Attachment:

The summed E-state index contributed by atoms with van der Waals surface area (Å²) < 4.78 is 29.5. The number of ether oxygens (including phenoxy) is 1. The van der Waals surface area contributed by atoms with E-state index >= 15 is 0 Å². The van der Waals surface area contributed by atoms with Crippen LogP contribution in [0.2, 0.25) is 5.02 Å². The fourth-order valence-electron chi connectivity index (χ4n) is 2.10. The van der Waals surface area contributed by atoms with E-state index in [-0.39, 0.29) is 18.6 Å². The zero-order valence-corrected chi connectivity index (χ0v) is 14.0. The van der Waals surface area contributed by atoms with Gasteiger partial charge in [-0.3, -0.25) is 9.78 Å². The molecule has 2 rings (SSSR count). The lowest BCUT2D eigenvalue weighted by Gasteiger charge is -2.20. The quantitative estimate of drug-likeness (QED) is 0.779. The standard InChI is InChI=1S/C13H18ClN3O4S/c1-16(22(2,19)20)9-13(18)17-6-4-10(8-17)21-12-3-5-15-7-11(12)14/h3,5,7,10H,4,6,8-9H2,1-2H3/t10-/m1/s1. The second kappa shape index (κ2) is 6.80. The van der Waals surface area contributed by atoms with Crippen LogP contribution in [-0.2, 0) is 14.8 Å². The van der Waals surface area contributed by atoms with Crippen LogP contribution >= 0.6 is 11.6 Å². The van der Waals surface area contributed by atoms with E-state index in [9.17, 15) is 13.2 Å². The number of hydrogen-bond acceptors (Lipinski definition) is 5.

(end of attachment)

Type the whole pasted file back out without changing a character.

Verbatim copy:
The summed E-state index contributed by atoms with van der Waals surface area (Å²) < 4.78 is 29.5. The number of ether oxygens (including phenoxy) is 1. The van der Waals surface area contributed by atoms with E-state index >= 15 is 0 Å². The van der Waals surface area contributed by atoms with Crippen LogP contribution in [0.2, 0.25) is 5.02 Å². The fourth-order valence-electron chi connectivity index (χ4n) is 2.10. The van der Waals surface area contributed by atoms with E-state index in [-0.39, 0.29) is 18.6 Å². The zero-order valence-corrected chi connectivity index (χ0v) is 14.0. The van der Waals surface area contributed by atoms with Gasteiger partial charge in [-0.3, -0.25) is 9.78 Å². The molecule has 2 rings (SSSR count). The lowest BCUT2D eigenvalue weighted by Gasteiger charge is -2.20. The quantitative estimate of drug-likeness (QED) is 0.779. The standard InChI is InChI=1S/C13H18ClN3O4S/c1-16(22(2,19)20)9-13(18)17-6-4-10(8-17)21-12-3-5-15-7-11(12)14/h3,5,7,10H,4,6,8-9H2,1-2H3/t10-/m1/s1. The second kappa shape index (κ2) is 6.80. The van der Waals surface area contributed by atoms with Crippen LogP contribution in [-0.2, 0) is 14.8 Å². The van der Waals surface area contributed by atoms with Crippen LogP contribution >= 0.6 is 11.6 Å². The van der Waals surface area contributed by atoms with E-state index in [9.17, 15) is 13.2 Å². The number of hydrogen-bond acceptors (Lipinski definition) is 5.